KARACHI: The State Bank reported on Tuesday that the borrowing for budgetary support since July 2012 to mid March 2013 rose to Rs911 billion with the said amount mostly borrowed from scheduled banks.
The government depends on borrowed funds to carry out day to day functions. The data of borrowings for budgetary support during the eight and half months of this fiscal year indicates it was almost as much as the tax collection during the period, the SBP noted.
The Federal Board of Revenue reported on March 8 that it had provisionally collected Rs1,155bn during July-February (2012-13).
The two comparative figures (budgetary borrowing and tax collections) showed that the revenue collections were higher by Rs245bn than borrowing made during this period.
The country has been under pressure of widening fiscal gap which was more than 8.4 per cent of GDP in the last fiscal. If the borrowing for budgetary support continues to move parallel to revenue collections, the situation would be disastrous for the economy.
Economists and analysts believe the borrowing would be much less than the tax collections at the end of the fiscal but they said the situation is precarious for the economy.
The State Bank’s report showed that the government borrowed Rs778bn from scheduled banks during the eight and half months. Since the country is heading towards general elections and it is not clear which party would form the government, the business community and bankers said the economy would continue to face instability during the next three months.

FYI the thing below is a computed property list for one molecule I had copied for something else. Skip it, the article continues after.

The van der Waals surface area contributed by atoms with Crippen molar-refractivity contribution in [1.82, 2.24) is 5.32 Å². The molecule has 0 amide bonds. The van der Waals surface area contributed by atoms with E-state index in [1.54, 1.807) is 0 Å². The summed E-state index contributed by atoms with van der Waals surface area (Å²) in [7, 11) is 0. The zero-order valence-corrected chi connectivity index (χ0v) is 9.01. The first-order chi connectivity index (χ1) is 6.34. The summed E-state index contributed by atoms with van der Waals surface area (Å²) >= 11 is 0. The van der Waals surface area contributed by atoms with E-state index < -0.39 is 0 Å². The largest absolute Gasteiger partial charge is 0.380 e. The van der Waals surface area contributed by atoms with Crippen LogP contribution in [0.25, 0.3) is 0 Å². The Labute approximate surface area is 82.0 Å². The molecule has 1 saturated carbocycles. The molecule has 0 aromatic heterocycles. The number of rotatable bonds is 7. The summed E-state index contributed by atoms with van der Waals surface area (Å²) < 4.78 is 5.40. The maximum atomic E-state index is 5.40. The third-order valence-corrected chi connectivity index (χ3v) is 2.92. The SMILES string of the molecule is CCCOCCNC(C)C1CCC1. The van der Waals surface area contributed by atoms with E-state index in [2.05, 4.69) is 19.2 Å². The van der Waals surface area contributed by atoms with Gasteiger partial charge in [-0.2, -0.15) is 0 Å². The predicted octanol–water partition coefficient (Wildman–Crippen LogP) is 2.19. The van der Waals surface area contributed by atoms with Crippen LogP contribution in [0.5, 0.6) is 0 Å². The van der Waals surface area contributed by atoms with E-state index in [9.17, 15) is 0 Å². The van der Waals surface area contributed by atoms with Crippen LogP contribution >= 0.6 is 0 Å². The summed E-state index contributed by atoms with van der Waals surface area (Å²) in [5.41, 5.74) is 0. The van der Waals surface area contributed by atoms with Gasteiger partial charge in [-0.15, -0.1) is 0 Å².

“Once a party forms government and announces its economic agenda, the economy will move in the direction adopted as strategy,” said S S Iqbal, a banker and analyst.
He said that unless the economic policies are clear, the government (now caretaker government) will continue to borrow from banks and its dependency on borrowed money would not change.
Further details of the SBP report show that the private sector failed to improve its performance related to banking borrowing given that its’ borrowing shrunk to half of what it was during the same period of last year.
The private sector borrowing during this period was Rs113bn while it was Rs257bn during the same period last year.
The credit to public sector enterprises (PSE) was entirely opposite to the trend witnessed during the last fiscal. During this period, the credit to PSE were over Rs42bn while during the same period of last fiscal the PSE retired their debt equal to Rs164bn.
“The tax revenue may see fall from the target since the manufacturing sector is still under the grip of energy crisis. The low productivity would not yield more revenues for the government,” said Aamir Aziz, a textile manufacturer and exporter.
Summing it up, he said: “Less revenue means more borrowing.”